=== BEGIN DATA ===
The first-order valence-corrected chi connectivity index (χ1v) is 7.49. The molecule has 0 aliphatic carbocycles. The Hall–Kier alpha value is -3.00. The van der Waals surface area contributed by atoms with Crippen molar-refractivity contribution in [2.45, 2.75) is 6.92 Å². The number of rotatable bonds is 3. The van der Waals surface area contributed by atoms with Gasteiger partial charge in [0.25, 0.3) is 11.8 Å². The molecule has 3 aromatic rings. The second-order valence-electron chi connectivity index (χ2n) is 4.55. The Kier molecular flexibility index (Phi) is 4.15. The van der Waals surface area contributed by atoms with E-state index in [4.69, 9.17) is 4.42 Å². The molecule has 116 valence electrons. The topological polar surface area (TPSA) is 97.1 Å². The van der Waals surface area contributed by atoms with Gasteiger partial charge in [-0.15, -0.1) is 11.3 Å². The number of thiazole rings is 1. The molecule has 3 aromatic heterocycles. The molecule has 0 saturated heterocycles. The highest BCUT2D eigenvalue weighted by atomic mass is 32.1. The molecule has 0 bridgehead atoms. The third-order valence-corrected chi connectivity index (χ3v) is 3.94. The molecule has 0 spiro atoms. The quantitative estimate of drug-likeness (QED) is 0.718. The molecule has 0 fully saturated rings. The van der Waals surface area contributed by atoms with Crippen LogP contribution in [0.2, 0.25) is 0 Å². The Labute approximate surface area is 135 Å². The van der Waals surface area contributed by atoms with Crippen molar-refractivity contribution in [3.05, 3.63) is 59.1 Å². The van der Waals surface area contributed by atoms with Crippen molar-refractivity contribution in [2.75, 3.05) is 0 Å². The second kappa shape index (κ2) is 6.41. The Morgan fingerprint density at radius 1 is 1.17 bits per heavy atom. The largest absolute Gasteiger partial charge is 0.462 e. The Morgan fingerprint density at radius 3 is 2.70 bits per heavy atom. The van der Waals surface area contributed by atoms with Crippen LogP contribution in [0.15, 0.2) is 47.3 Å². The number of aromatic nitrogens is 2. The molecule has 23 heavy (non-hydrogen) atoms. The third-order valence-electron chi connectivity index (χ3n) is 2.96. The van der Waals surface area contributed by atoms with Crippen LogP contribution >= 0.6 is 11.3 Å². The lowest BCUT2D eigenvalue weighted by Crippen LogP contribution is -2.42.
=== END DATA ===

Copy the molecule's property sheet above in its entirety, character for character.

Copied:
The first-order valence-corrected chi connectivity index (χ1v) is 7.49. The molecule has 0 aliphatic carbocycles. The Hall–Kier alpha value is -3.00. The van der Waals surface area contributed by atoms with Crippen molar-refractivity contribution in [2.45, 2.75) is 6.92 Å². The number of rotatable bonds is 3. The van der Waals surface area contributed by atoms with Gasteiger partial charge in [0.25, 0.3) is 11.8 Å². The molecule has 3 aromatic rings. The second-order valence-electron chi connectivity index (χ2n) is 4.55. The Kier molecular flexibility index (Phi) is 4.15. The van der Waals surface area contributed by atoms with E-state index in [4.69, 9.17) is 4.42 Å². The molecule has 116 valence electrons. The topological polar surface area (TPSA) is 97.1 Å². The van der Waals surface area contributed by atoms with Gasteiger partial charge in [-0.15, -0.1) is 11.3 Å². The number of thiazole rings is 1. The molecule has 3 aromatic heterocycles. The molecule has 0 saturated heterocycles. The highest BCUT2D eigenvalue weighted by atomic mass is 32.1. The molecule has 0 bridgehead atoms. The third-order valence-corrected chi connectivity index (χ3v) is 3.94. The molecule has 0 spiro atoms. The quantitative estimate of drug-likeness (QED) is 0.718. The molecule has 0 fully saturated rings. The van der Waals surface area contributed by atoms with Crippen LogP contribution in [0.2, 0.25) is 0 Å². The Labute approximate surface area is 135 Å². The van der Waals surface area contributed by atoms with Crippen molar-refractivity contribution in [3.05, 3.63) is 59.1 Å². The van der Waals surface area contributed by atoms with Crippen molar-refractivity contribution in [2.75, 3.05) is 0 Å². The second kappa shape index (κ2) is 6.41. The Morgan fingerprint density at radius 1 is 1.17 bits per heavy atom. The largest absolute Gasteiger partial charge is 0.462 e. The Morgan fingerprint density at radius 3 is 2.70 bits per heavy atom. The van der Waals surface area contributed by atoms with Crippen LogP contribution in [0.15, 0.2) is 47.3 Å². The number of aromatic nitrogens is 2. The molecule has 23 heavy (non-hydrogen) atoms. The third-order valence-electron chi connectivity index (χ3n) is 2.96. The van der Waals surface area contributed by atoms with Crippen LogP contribution >= 0.6 is 11.3 Å². The lowest BCUT2D eigenvalue weighted by Crippen LogP contribution is -2.42.